It’s really important that we emphasize both legal and ethical standards in college classrooms, in conversations, anywhere the profession is gathering, and insisting that people understand what the ethical standards are, and give them the authority to use that as a fallback if they think they are being asked to do something that is not ethical, that the industry is going to have their back.
Well, I think that very often, for instance, I could have had issues if I said no in the wrong organization or if management didn’t really understand. In this case, the management did realize the mistake we had made and there were no repercussions for those of us who said I could have told you that was going to happen. Why didn’t you level with us sooner?
But if somebody gets into an ethical situation, they really need the ability to share the ethical standards, whether it’s from the code, from PRSA, or from the Advertising Federation, or for Page, with your management teams to give an overview.
For instance, if you just were named into a leadership position in public relations, let people know that these are my ethical standards, and they’re going to think twice before asking you to do anything that isn’t. They’re not asking you to do it something unethical in a devious way. More often it’s out of expediency. They think that, oh, it’s no big deal. Well, if you think it’s a big deal, it probably is. Can you say this to your mother and not get in trouble?
Are there new areas you’re seeing that you’re concerned about with regards to ethics?
The biggest concern I have regarding ethical standards is confidence in what we read. We’re seeing it almost daily in social media. Everything from Russian bots to misleading product advertising.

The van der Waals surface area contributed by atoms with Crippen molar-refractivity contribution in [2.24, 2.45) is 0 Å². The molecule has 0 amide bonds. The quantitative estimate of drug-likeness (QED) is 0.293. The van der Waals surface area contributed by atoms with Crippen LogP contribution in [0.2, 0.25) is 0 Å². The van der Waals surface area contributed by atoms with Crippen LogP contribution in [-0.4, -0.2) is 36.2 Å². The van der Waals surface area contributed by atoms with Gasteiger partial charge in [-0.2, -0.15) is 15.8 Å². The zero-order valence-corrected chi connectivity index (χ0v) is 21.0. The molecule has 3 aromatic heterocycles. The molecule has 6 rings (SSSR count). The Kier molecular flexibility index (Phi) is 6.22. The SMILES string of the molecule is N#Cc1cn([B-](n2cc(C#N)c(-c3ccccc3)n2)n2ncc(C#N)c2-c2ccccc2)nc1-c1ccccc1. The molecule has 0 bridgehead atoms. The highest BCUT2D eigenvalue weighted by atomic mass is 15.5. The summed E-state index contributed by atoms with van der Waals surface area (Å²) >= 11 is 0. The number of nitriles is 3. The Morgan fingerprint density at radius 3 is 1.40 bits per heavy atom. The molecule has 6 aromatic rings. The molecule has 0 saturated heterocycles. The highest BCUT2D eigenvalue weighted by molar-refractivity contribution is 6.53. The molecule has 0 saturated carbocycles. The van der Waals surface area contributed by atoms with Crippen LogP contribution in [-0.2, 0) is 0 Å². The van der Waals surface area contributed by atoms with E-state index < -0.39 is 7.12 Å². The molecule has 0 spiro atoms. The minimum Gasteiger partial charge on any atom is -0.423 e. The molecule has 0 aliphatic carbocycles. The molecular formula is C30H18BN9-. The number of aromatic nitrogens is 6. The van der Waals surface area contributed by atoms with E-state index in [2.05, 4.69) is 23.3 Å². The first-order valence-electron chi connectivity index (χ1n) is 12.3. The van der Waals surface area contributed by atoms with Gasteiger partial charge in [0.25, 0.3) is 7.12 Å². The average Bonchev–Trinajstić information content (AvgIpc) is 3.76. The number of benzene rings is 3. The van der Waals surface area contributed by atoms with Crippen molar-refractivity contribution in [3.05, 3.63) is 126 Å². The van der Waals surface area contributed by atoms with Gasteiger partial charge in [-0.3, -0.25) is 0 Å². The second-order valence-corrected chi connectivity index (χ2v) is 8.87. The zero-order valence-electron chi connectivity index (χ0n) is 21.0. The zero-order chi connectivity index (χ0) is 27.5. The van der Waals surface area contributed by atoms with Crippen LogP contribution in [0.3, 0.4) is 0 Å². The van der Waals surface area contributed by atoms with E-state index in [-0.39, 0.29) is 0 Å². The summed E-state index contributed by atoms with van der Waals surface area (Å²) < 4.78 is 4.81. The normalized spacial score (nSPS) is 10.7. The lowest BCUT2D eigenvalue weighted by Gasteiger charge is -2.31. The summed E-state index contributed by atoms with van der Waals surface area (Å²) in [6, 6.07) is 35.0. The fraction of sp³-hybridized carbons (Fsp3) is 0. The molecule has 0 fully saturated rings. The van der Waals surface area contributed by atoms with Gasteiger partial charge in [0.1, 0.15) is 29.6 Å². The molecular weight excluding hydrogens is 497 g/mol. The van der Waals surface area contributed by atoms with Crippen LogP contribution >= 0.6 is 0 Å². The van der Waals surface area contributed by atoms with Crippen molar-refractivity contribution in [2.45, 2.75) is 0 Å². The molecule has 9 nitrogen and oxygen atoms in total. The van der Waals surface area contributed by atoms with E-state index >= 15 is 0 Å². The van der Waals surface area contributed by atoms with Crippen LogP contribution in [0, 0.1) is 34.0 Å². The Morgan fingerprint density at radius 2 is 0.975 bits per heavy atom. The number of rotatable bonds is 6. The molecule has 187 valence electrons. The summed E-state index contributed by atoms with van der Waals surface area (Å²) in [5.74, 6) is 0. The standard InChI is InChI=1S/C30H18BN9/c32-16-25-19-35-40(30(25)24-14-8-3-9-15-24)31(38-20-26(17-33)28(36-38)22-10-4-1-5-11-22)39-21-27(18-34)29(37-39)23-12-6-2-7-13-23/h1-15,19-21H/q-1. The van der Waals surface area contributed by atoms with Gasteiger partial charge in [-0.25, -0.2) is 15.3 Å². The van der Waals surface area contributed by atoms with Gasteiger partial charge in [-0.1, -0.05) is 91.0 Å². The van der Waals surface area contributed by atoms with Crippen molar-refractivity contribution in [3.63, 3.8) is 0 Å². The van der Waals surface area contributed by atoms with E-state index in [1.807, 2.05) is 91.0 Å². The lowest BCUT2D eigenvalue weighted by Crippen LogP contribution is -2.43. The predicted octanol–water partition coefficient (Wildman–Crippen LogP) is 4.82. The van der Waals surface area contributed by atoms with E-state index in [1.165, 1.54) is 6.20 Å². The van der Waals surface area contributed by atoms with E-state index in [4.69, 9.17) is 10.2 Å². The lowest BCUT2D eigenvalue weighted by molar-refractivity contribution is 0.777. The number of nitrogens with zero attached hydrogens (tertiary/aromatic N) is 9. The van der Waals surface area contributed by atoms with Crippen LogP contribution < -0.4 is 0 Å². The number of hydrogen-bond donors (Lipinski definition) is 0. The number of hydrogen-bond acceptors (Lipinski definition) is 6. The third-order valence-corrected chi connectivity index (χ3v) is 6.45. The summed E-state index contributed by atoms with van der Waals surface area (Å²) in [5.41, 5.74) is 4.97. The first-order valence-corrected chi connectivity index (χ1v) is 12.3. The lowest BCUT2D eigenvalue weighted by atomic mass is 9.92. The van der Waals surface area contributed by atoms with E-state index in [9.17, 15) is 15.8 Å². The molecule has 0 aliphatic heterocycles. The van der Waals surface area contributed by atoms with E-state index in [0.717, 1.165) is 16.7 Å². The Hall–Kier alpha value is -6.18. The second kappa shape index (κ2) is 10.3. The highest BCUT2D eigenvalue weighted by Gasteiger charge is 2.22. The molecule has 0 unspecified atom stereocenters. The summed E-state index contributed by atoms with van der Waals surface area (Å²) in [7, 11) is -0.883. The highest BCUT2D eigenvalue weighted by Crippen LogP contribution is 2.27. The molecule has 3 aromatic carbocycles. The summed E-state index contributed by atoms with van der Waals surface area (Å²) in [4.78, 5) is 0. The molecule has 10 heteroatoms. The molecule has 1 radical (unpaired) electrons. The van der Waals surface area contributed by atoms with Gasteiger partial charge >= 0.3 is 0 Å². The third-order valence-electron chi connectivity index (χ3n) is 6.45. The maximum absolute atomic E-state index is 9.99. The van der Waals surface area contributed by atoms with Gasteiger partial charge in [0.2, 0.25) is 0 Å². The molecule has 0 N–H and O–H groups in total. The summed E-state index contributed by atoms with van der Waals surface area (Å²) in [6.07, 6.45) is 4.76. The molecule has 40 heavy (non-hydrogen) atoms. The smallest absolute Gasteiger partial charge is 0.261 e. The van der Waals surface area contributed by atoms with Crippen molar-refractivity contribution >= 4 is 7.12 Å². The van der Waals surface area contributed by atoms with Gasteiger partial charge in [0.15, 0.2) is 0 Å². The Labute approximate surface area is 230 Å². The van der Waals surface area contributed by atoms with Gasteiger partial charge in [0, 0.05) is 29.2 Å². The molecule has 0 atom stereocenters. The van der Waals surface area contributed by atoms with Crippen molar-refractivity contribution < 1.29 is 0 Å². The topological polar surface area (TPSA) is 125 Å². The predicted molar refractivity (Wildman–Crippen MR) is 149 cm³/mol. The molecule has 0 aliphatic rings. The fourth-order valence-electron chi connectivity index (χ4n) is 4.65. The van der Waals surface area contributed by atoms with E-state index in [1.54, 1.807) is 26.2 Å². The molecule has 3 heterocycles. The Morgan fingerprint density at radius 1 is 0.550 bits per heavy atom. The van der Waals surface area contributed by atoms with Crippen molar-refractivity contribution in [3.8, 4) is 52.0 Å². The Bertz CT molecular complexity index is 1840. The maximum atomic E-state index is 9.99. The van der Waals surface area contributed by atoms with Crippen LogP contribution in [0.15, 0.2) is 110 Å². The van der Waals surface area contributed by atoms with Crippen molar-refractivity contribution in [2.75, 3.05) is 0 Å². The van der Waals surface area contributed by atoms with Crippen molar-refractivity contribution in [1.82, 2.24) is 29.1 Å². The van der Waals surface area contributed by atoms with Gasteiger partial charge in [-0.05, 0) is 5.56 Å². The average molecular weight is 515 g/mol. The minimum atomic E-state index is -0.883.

Like a fool, I can list five or six things I bought this year that are not what I saw in that Facebook ad. Maybe it took me five or six times, but now I go look for verification and validation of what I’m reading. You have to do that with both news and with what people are pitching. If it is the cheapest price I’ve ever seen for a cashmere sweater. There’s probably something wrong with it.
I think that you just have to be aware of what you’re seeing and seek ways to validate what you’re seeing. People who really understand the amazing potential and equally amazing threats to social media are going to be the ones who are going to be able to cut through a lot of this clutter. Social media is so critically important, but abusing it as some have done, is going to create more difficulty for us down the road.
I believe we’re entering the disinformation age. All the things you mentioned, the false advertising and the claims, that’s been going on for millennia, the challenge is, it’s easier to spread and easier to hide than it ever has been before.
You have to respond in kind, in the publication or on the site that is spreading that information.
But so many people think by making that response is enough. It’s not, especially if your employees are reading it. Your employees are going to read and believe about 40% of what they see online. So some companies will say, “Okay, we responded online. We clarified. So everyone is fine.” Meanwhile, there are pockets of the organization that are saying, “Did you see that online?” And it’s just like telephone game. By the time it gets spread four or five times, it becomes a bigger issue than you ever imagined.
If indeed something has appeared about you, you want to make sure that you assess it quickly as to how much into the organization has this story spread, and is it something that we need to say something further, either through our internal website, Internet, or however we’re going to communicate to employees, so they know our point of view. Because if you don’t correct it pretty broadly, you know what’s going to happen, there’s going to be a degree of people are going to believe exactly what was said, the mistruth that was said.
It’s an adage of one and done is not enough. It’s like you need to read something seven times it is the same thing when you’re counteracting disinformation, you got to make sure you counteract it multiple channels.